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  4. Nice post! I have canned burger and other meats for years, just for the convenience of pre-cooked food. And, you can can burgers--form raw patties 1/2 inch thick-exactly the same size as the top of your jar. Stack them up and do not add any additional liquid. After canning for 90 minutes they only need to be warmed up to make a burger. I would suggest a little more headspace for your next try, most meats and fish need a full inch.

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  5. Thanks for the tips Vic! I agree about the headspace, one of my jars overflowed and I had to use it right away.

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  6. I LOVE my canned hamburger and chicken. So so much. I only use that now, except for meatballs and burgers or meals that use a whole chicken breast.

    With that ring of fat I just scoop it out before I dump the jar of beef into whatever I'm cooking. I have used my beef in hamburger helper, tacos, spaghetti sauce, chili, etc. It tastes like fresh cooked beef to me and maybe has a nicer texture. I like smaller chunks of meat and it definitely breaks apart more easily than when you fresh fry it up.

    I boiled mine before I canned it and included onion flakes. It gave a slight flavor to the beef which has been fine in everything. Also, the one pound per pint and two pounds per quart is accurate if you do pre-cooked weight. At least it was for me. My chicken on the other hand was MUCH less, but I did frozen chicken.

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  7. does it hurt anything if some of the juices boiled out? Some of mine did but it looks ok. It is still ok to eat isnt it?
    As far as the fat goes, you can dump that out before reheating it.

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  8. i love making meatloaf in jars. i use the 1 1/2 qt straight sided jelly jars.

    just mix up your meatloaf mix the way you normally would (but without eggs) cram it in the jar and process.

    easy as pie. or meatloaf...

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  9. aHow was the hamburger after it has been canned a year.

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  10. I'm still using the hamburger after a year and it's still perfectly good. I LOVE canning meat!

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  11. I've read from backwoods home jackie clay. That it's a preference whether U want to add liquid or not to the jars. I would prefer no liquid as I think it would take away some of the meat flavor. Anyone else have any thoughts on this. I know what the cty extension office recommends.

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  12. When I researched it they said to add water to hamburger but not chicken. My hamburger was precooked so it did not produce it's own juice while canning. I cold packed the chicken so it produces plenty of liquid while in the canner.

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  13. I have a 'taste' question... I browned my hamburger by frying it. Then packed it hot, no water added, and no extra seasoning. I expected the taste to be similar to that of fried browned hamburger. It WAS NOT! It tasted much much different - like 'canned meat' you buy at the store. I didn't like the taste of it at all. Is there a way to preserve the 'fried browned' taste?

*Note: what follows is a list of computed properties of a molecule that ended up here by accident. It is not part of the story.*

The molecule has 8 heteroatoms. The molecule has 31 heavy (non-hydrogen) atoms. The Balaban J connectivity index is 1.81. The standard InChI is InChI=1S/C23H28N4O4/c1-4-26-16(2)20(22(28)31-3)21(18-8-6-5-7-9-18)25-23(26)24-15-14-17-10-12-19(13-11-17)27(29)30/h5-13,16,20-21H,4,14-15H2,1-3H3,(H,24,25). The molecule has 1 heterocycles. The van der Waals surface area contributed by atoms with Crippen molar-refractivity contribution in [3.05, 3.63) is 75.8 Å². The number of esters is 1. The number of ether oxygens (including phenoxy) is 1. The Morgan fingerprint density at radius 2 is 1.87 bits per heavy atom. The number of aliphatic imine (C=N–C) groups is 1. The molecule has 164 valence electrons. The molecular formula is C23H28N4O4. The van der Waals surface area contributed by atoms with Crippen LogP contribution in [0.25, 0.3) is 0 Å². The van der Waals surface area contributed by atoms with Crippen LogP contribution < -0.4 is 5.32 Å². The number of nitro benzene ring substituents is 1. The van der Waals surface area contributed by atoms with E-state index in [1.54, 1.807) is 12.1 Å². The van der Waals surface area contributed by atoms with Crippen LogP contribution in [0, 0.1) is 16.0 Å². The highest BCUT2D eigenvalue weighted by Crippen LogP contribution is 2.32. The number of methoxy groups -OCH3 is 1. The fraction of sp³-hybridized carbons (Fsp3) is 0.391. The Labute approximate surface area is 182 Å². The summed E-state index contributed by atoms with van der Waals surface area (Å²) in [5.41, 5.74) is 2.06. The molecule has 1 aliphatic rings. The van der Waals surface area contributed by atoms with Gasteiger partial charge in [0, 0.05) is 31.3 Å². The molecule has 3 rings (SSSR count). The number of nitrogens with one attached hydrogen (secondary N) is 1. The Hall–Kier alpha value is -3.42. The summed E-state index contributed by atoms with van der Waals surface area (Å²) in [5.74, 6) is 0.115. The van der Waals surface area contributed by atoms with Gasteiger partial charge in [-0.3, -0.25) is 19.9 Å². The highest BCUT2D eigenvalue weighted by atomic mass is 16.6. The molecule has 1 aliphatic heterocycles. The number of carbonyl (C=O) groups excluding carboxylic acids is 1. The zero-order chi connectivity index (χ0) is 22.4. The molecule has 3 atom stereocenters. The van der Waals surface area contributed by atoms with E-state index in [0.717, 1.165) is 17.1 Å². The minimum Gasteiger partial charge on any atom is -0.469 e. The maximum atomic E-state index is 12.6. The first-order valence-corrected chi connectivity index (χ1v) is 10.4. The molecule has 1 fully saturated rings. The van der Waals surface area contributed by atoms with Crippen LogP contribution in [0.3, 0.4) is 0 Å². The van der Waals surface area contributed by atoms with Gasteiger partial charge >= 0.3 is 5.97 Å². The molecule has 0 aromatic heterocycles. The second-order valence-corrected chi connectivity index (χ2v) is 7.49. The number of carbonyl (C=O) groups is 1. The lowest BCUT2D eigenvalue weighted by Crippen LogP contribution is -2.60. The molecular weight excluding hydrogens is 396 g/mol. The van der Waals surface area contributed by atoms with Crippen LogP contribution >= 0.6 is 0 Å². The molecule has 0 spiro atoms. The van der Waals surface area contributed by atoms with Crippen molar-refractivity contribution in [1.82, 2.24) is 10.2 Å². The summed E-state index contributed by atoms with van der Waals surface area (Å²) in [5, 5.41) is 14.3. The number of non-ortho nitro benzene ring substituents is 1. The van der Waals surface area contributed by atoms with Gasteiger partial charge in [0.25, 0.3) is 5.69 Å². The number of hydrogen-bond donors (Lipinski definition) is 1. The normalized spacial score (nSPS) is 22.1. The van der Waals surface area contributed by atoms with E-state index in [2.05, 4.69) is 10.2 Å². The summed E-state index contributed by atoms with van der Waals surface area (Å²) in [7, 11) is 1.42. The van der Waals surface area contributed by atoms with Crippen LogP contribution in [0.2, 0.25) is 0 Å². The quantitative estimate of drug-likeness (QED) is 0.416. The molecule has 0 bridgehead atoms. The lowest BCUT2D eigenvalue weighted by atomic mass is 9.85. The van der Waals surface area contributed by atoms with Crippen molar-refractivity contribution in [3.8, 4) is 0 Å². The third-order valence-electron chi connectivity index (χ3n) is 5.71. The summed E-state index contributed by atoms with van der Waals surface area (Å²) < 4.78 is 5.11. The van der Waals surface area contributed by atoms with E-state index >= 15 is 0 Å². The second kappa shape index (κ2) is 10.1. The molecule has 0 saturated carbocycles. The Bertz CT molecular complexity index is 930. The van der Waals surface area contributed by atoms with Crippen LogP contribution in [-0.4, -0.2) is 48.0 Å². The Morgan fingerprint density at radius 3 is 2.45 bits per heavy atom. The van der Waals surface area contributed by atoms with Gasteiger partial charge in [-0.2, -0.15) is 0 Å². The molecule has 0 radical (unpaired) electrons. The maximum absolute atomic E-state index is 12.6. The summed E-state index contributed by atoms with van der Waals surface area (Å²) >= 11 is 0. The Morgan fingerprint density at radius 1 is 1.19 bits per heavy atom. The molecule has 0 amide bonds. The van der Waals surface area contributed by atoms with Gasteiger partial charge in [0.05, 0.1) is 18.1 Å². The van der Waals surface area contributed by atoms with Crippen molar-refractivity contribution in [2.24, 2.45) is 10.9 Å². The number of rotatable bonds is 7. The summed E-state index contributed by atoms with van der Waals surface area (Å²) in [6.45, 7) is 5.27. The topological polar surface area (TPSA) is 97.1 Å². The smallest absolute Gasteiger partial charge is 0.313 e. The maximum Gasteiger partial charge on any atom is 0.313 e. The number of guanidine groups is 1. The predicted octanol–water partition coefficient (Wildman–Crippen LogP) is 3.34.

On the other hand, I've made meatloaf, and while the taste isn't the same as 'baked' it's still very good.

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  14. Breast aesthetics, there is a lot I do not know about. There are those from Turkey you recommend Dr. Ali mezdeği. Do you have that information?
    Meme estetiği

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  15. This is a great post. I just canned ground beef for the first time and have been looking to see if anyone else had the same 'ring of fat' at the top of their jar as I did. I'll be checking to see if they sealed in a little while. Here's hoping!

    I know this is an old post, but I'd like to invite you to share this post and up to two others at Farm Girl Blog Fest #23, which is live right now. You would be a great addition to the wonderful posts that are shared!

    Farm Girl Friday Blog Fest #23

    Hope to see you there!
    ~Kristi@Let This Mind Be in You

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  16. I've canned HM two different ways and like #1 below better. It seemes to have better flavor since all the broth/fat is in jar.
    1- Just pack as much raw meat in jars called cold pack or raw pack.
    2-For this one I boiled the meat then packed in broth.Hot pack.Getting most of fat out of meat.

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  17. I want to reduce my breasts with breast aesthetics. Need a good plastic surgeon from Turkey.
    Meme estetiği

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  18. Will this work? The first day I cook the patties and keep refrigerated till the next day to can. At this point can I do "cold" pack the burgers since everything is cold or would that make a difference in pressure canning. I have done both but the cold pack is easier. If i do hot pack I would need to heat burgers up in oven/have hot jars then process. Tell me your thoughts.

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  19. I canned hamburger about a year ago, I checked on it today and the meat above the moisture line changed color...is that a problem?

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    1. No, it's just fine, It may be a little drier than the meat below, but it'll be fine to use.

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  20. I am just starting to canned meats. I have a question. What is a cold pack. Fresh meat put in the jar, with out cooking it?

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  21. I have been canning meat and fish for years, with or without water works just fine, i personally use a powdered bullion just to give a bit of flavor and add salt pepper and garlic powder if i cook it first. It keeps well and have used 5 year old jars and it is just fine.

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  22. I have not tried this but read a blog where they used a wide mouth jar with parchment paper in between and canned hamburger patties....I did can ground beef and stew size chunks which are DELICIOUS used later.